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  • This episode is brought to you by  the Music for Scientists album,

  • now available on all streaming services.

  • To start listening, check out  the link in the description.

  • [ intro ]  

  • You might have heard thatin less than two days,  

  • one bacterium could make enough copies  of itself to outweigh the Earth.~  

  • And that's true! Bacteria can  grow at terrifying speeds  

  • when they have enough resources. In fact, basically the only reason  

  • they don't take over the world is because  they spend most of their time starving.~  

  • And what's really interesting here is  how they survive a life of starvation.  

  • Their secret is that they poison themselves, and researchers are finding inventive ways  

  • to use those poisons to our advantage. And to visualize just how fast bacteria can grow,  

  • let's consider our good friend E. colithat sometimes harmful, but usually friendly  

  • microbe found in our guts, among other places.  

  • Each bacterium can create a copy  of itself every 20 minutes.  

  • So, in terms of mass, you go from one  picogram to eight within an hour.  

  • Keep that growth going, and after just 24  hours, you have 4.7 billion grams of bacteria.  

  • Continue through 44 hours, and the  mass of microbes equals the Earth.  

  • And in 48, it would weigh the same as all of  the planets in the solar system combined.  

  • Of course, between two days ago and  right now, that didn't happen.  

  • And it can't happen, because there just aren't  enough nutrients available for bacteria  

  • to keep up with that super fast rate of growth. And when bacteria realize that resources  

  • are running low, they get stressed out.  

  • So, they slam on the brakes to slow  their growth and activity way down.  

  • That brake-slamming includes  some pretty toxic behavior.  

  • And I mean that literally. Like, a bacterium might make toxins which chop  

  • up its genetic instructions for making proteins; Or, ones that make its protective  

  • membrane unstable. One way or another, these  

  • toxins hinder its ability to grow or reproduce. And a really stressed-out bacterium can even get  

  • overwhelmed by toxins that it creates  — even though it has the antidotes!  

  • You see, these toxins are part of  what scientists call toxin-antitoxin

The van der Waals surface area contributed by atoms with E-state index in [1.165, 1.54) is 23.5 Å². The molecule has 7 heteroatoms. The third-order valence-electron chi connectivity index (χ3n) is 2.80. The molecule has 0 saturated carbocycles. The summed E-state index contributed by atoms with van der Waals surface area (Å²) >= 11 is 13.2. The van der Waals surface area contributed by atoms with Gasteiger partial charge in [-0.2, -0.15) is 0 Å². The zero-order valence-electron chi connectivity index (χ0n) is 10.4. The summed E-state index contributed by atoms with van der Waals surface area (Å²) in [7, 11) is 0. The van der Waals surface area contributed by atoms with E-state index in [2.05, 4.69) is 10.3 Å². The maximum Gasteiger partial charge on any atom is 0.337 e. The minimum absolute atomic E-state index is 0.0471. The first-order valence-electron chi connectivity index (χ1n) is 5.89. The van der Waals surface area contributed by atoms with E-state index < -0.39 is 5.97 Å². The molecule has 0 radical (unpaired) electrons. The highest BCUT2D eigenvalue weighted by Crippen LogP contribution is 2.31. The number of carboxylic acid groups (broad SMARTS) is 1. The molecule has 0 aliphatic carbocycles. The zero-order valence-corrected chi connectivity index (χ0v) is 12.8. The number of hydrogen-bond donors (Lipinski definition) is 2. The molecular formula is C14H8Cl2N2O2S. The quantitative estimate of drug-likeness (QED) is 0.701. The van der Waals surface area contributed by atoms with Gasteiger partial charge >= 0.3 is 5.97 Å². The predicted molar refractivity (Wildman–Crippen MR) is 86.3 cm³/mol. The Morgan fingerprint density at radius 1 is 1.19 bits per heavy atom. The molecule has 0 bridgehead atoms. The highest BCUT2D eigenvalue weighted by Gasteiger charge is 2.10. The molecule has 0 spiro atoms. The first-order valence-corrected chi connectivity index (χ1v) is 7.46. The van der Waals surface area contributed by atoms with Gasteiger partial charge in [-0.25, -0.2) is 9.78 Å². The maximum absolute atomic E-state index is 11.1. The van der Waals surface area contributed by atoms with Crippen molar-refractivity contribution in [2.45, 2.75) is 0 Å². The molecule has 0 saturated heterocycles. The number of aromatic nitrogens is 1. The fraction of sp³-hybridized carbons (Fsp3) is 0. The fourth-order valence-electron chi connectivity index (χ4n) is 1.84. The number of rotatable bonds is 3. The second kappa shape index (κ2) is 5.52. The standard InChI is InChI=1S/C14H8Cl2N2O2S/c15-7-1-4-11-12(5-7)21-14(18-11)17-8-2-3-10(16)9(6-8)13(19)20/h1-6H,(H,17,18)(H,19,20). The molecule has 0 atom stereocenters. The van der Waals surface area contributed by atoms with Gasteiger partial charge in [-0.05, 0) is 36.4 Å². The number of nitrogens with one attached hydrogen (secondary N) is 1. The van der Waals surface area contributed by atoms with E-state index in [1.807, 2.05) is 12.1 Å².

• or TAsystems. In most of these systems,  

  • bacteria are always making self-poisoning toxins that they code for in their own DNA.  

  • But, when the bacteria are not  stressed, they also make antitoxins  

  • that interfere with those toxins in some way. It's a genetic buddy system.  

  • The antitoxin sticks around to  prevent the toxin from making a mess.  

  • For instance, it might prevent  the toxin from being made,  

  • either by camping out on the DNA  right in front of the toxin's gene  

  • or intercepting the genetic instructions for it so they don't reach the cell's protein factories.  

  • Or, it might latch on to the toxin itself  and block it from causing trouble.  

  • But antitoxins are more fragile  than the toxins they hinder,  

  • so in a stressful environment, they fall apart  first. Then, the toxins have free rein.  

  • And while that might sound bad for the microbe, it's actually important for it to slow  

  • its roll when there's not enough food. Not having enough nutrients to fuel everything our  

  • cells have to do is why starvation kills usthanks to these toxins, bacteria can simply relax  

  • and survive until the getting's good again. Now, microbiologists have identified thousands  

  • of kinds of toxins in the almost 40 years they've been studying TA systems.  

  • And, they've also uncovered some ways  to hack these systems for research.  

  • Take the ccdAccdB system, which can block  the bacterium from reading its own DNA.  

  • If the cell is happy, then the antitoxin ccdA  will hold on tightly to the toxin, ccdB,  

  • and prevent it from causing trouble. But if ccdB is on its own, then it goes after